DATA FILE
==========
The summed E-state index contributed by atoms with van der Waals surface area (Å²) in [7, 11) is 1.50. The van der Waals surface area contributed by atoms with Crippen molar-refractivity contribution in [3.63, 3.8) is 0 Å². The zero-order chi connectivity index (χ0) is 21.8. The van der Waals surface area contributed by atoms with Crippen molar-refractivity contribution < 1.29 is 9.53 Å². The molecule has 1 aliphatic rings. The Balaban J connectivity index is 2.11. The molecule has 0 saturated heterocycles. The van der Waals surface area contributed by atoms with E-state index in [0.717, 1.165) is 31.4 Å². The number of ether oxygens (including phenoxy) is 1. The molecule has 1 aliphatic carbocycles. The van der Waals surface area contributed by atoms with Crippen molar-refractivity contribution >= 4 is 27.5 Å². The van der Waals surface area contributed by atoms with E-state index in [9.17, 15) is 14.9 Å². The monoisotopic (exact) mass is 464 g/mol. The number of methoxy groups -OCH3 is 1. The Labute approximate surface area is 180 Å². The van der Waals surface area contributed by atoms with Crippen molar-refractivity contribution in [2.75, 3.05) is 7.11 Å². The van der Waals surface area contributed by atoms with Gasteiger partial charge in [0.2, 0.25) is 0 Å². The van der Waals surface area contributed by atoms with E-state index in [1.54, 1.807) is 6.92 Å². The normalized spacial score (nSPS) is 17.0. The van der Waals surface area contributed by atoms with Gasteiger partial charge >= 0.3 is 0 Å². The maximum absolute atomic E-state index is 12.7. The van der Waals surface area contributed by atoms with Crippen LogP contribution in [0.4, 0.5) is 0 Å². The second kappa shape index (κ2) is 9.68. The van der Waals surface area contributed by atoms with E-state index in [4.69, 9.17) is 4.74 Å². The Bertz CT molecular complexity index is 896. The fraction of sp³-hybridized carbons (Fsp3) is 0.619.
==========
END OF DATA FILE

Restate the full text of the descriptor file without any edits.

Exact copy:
The summed E-state index contributed by atoms with van der Waals surface area (Å²) in [7, 11) is 1.50. The van der Waals surface area contributed by atoms with Crippen molar-refractivity contribution in [3.63, 3.8) is 0 Å². The zero-order chi connectivity index (χ0) is 21.8. The van der Waals surface area contributed by atoms with Crippen molar-refractivity contribution < 1.29 is 9.53 Å². The molecule has 1 aliphatic rings. The Balaban J connectivity index is 2.11. The molecule has 0 saturated heterocycles. The van der Waals surface area contributed by atoms with E-state index in [0.717, 1.165) is 31.4 Å². The number of ether oxygens (including phenoxy) is 1. The molecule has 1 aliphatic carbocycles. The van der Waals surface area contributed by atoms with Crippen molar-refractivity contribution >= 4 is 27.5 Å². The van der Waals surface area contributed by atoms with E-state index in [9.17, 15) is 14.9 Å². The monoisotopic (exact) mass is 464 g/mol. The number of methoxy groups -OCH3 is 1. The Labute approximate surface area is 180 Å². The van der Waals surface area contributed by atoms with Crippen molar-refractivity contribution in [2.75, 3.05) is 7.11 Å². The van der Waals surface area contributed by atoms with Gasteiger partial charge in [0.2, 0.25) is 0 Å². The van der Waals surface area contributed by atoms with E-state index in [1.54, 1.807) is 6.92 Å². The normalized spacial score (nSPS) is 17.0. The van der Waals surface area contributed by atoms with Gasteiger partial charge >= 0.3 is 0 Å². The maximum absolute atomic E-state index is 12.7. The van der Waals surface area contributed by atoms with Crippen LogP contribution in [0.4, 0.5) is 0 Å². The second kappa shape index (κ2) is 9.68. The van der Waals surface area contributed by atoms with E-state index in [4.69, 9.17) is 4.74 Å². The Bertz CT molecular complexity index is 896. The fraction of sp³-hybridized carbons (Fsp3) is 0.619.